Harvey women fighting to get 3-month-old back
Attorneys say adoption agency preys on vulnerable, young black women
A Harvey woman and her mother are trying to reclaim the woman's 3-month-old baby from a Utah adoption agency that attorneys and advocates say preys on young, vulnerable black women.
Attorneys say Carmen McDonald, 20, was depressed and sick when representatives of A Cherished Child Adoption Agency flew her from Chicago to Utah on Dec. 2, had her sign away her parental rights and flew her back within 24 hours.
In Utah, McDonald was running a 102-degree fever and crying uncontrollably, according to her lawsuit filed Monday in Cook County Circuit Court. She told the agency she didn't want to give up the baby, but the agency threatened to leave her stranded in Utah if she didn't go through with the adoption, attorney Robert Fioretti said.
"They said, 'How do you expect to get back?' " Fioretti said.
A call to Cherished Child was not returned Monday.
Carmen's mother, Maria McDonald, is fighting to get the child back for Carmen, who remains hospitalized with mental illness.
Maria McDonald was joined at a Monday news conference by her attorneys and Bishops Larry Trotter and Tavis Grant of the United Pentecostal Churches of Christ.
The baby, Tamia, was born Sept. 10 at Ingalls Hospital in Harvey, Maria McDonald said
Her daughter doted on the little girl, she said.
"(Carmen) wouldn't take her eyes off her," McDonald said. "She wouldn't even lay her in the bed; she had to keep her in her arms."
Maria's mother, Carmen's grandmother, died Sept. 20, a loss the family took hard, Maria said. At some point, the lawsuit said, Carmen called the adoption agency, which advertises in area papers.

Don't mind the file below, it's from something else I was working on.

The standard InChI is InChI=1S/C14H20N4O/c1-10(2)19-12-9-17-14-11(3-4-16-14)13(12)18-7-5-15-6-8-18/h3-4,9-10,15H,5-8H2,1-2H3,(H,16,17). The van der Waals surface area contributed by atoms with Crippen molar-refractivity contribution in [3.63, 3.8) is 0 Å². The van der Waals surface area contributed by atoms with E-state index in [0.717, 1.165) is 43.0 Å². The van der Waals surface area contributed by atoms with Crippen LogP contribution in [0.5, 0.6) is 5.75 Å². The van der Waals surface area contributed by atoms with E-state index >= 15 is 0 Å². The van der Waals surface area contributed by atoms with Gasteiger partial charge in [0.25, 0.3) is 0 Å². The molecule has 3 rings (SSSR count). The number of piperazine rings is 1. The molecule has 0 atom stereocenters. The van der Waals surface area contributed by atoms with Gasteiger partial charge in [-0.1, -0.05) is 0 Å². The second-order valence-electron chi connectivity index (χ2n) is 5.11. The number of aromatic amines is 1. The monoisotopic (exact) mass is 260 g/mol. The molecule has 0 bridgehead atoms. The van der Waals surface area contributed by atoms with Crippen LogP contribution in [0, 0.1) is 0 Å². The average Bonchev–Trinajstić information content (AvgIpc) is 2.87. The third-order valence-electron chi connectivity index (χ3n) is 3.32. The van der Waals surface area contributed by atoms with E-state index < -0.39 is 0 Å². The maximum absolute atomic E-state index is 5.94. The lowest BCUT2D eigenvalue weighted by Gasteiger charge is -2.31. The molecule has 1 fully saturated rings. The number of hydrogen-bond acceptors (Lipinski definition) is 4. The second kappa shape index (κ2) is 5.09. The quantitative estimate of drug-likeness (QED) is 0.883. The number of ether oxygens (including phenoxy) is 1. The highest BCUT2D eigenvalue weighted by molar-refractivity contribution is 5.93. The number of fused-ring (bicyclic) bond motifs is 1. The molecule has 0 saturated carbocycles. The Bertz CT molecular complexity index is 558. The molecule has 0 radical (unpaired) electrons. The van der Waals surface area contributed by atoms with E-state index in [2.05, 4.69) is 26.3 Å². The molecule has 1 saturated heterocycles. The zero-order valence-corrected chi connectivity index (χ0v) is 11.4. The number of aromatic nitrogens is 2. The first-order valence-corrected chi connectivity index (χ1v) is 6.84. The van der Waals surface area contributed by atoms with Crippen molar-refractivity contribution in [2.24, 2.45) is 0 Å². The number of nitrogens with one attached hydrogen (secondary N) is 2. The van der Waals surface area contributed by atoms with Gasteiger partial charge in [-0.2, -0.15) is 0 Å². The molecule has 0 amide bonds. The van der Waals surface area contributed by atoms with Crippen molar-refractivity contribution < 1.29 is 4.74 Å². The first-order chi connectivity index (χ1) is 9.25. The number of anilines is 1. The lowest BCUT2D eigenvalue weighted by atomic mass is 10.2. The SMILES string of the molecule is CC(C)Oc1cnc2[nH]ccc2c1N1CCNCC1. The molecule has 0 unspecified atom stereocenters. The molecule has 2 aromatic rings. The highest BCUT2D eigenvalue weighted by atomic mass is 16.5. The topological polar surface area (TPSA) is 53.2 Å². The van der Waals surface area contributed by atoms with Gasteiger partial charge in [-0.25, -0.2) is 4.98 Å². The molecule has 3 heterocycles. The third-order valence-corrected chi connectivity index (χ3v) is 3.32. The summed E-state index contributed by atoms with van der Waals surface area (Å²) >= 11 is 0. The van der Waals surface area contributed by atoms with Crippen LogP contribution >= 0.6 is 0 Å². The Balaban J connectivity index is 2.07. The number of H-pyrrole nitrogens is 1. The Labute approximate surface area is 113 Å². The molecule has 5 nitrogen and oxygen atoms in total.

Fioretti said the company "absolutely" targets black women as a source for adoptable children and advertises it offers black children for adoption. The practices the Utah-based Cherished Child company uses for finding adoptees are illegal in Illinois, he said.
"There are 75,000 black and brown babies in foster care," Grant said. "And there are predatory practices used by adoption agencies in states where there is little or no regulation."
On Dec. 2, telling her family she was going to see Tamia's father, Carmen McDonald flew to Utah on a plane ticket provided by the adoption agency. She had been promised her baby would be adopted by a biracial couple, but the couple she met with was white, Fioretti said.
Agency personnel yelled and intimidated her when she arrived in Utah and protested the adoption.
Upon her return to Chicago, Carmen told her family Tamia was with her father, Maria McDonald said.
A week later, New Orleans police picked up an incoherent Carmen McDonald
The lawsuit contends the adoption is invalid because Carmen McDonald's consent was given under duress and under false promises from Cherished Child. There are also questions about whether Illinois or Utah law should apply.
Jonathan Lipman may be reached at firstname.lastname@example.org or (708) 633-5979.